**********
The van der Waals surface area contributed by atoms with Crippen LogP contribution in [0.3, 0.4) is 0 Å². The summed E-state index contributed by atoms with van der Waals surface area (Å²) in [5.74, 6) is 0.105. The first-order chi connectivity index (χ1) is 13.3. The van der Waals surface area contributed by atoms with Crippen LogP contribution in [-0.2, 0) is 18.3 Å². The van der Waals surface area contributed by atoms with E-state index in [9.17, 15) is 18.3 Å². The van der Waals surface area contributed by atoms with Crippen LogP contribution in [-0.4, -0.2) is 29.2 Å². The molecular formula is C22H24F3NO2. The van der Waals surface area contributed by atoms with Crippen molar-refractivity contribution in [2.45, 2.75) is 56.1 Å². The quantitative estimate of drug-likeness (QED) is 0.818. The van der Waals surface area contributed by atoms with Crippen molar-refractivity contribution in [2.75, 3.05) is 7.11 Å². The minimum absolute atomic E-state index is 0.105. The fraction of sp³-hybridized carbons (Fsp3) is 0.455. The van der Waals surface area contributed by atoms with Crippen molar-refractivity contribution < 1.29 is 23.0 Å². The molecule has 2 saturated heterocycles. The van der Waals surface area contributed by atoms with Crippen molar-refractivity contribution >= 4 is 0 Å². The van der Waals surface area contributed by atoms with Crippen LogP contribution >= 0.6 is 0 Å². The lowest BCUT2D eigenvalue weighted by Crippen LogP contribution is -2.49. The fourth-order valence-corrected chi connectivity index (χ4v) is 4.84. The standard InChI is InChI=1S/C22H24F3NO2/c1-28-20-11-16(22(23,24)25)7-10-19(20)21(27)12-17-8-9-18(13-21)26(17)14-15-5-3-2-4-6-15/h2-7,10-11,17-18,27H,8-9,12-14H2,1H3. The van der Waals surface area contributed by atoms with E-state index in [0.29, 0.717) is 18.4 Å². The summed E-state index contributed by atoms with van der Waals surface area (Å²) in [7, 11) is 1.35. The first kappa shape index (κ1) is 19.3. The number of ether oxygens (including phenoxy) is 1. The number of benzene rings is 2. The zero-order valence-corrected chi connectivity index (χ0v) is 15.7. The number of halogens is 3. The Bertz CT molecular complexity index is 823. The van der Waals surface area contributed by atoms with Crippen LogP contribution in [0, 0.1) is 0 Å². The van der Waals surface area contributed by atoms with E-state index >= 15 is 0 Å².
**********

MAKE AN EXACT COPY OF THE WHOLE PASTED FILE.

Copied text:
The van der Waals surface area contributed by atoms with Crippen LogP contribution in [0.3, 0.4) is 0 Å². The summed E-state index contributed by atoms with van der Waals surface area (Å²) in [5.74, 6) is 0.105. The first-order chi connectivity index (χ1) is 13.3. The van der Waals surface area contributed by atoms with Crippen LogP contribution in [-0.2, 0) is 18.3 Å². The van der Waals surface area contributed by atoms with E-state index in [9.17, 15) is 18.3 Å². The van der Waals surface area contributed by atoms with Crippen LogP contribution in [-0.4, -0.2) is 29.2 Å². The molecular formula is C22H24F3NO2. The van der Waals surface area contributed by atoms with Crippen molar-refractivity contribution in [2.45, 2.75) is 56.1 Å². The quantitative estimate of drug-likeness (QED) is 0.818. The van der Waals surface area contributed by atoms with Crippen molar-refractivity contribution in [2.75, 3.05) is 7.11 Å². The minimum absolute atomic E-state index is 0.105. The fraction of sp³-hybridized carbons (Fsp3) is 0.455. The van der Waals surface area contributed by atoms with Crippen molar-refractivity contribution < 1.29 is 23.0 Å². The molecule has 2 saturated heterocycles. The van der Waals surface area contributed by atoms with Crippen molar-refractivity contribution >= 4 is 0 Å². The van der Waals surface area contributed by atoms with Crippen LogP contribution >= 0.6 is 0 Å². The lowest BCUT2D eigenvalue weighted by Crippen LogP contribution is -2.49. The fourth-order valence-corrected chi connectivity index (χ4v) is 4.84. The standard InChI is InChI=1S/C22H24F3NO2/c1-28-20-11-16(22(23,24)25)7-10-19(20)21(27)12-17-8-9-18(13-21)26(17)14-15-5-3-2-4-6-15/h2-7,10-11,17-18,27H,8-9,12-14H2,1H3. The van der Waals surface area contributed by atoms with E-state index in [0.29, 0.717) is 18.4 Å². The summed E-state index contributed by atoms with van der Waals surface area (Å²) in [7, 11) is 1.35. The first kappa shape index (κ1) is 19.3. The number of ether oxygens (including phenoxy) is 1. The number of benzene rings is 2. The zero-order valence-corrected chi connectivity index (χ0v) is 15.7. The number of halogens is 3. The Bertz CT molecular complexity index is 823. The van der Waals surface area contributed by atoms with Crippen LogP contribution in [0, 0.1) is 0 Å². The van der Waals surface area contributed by atoms with E-state index >= 15 is 0 Å².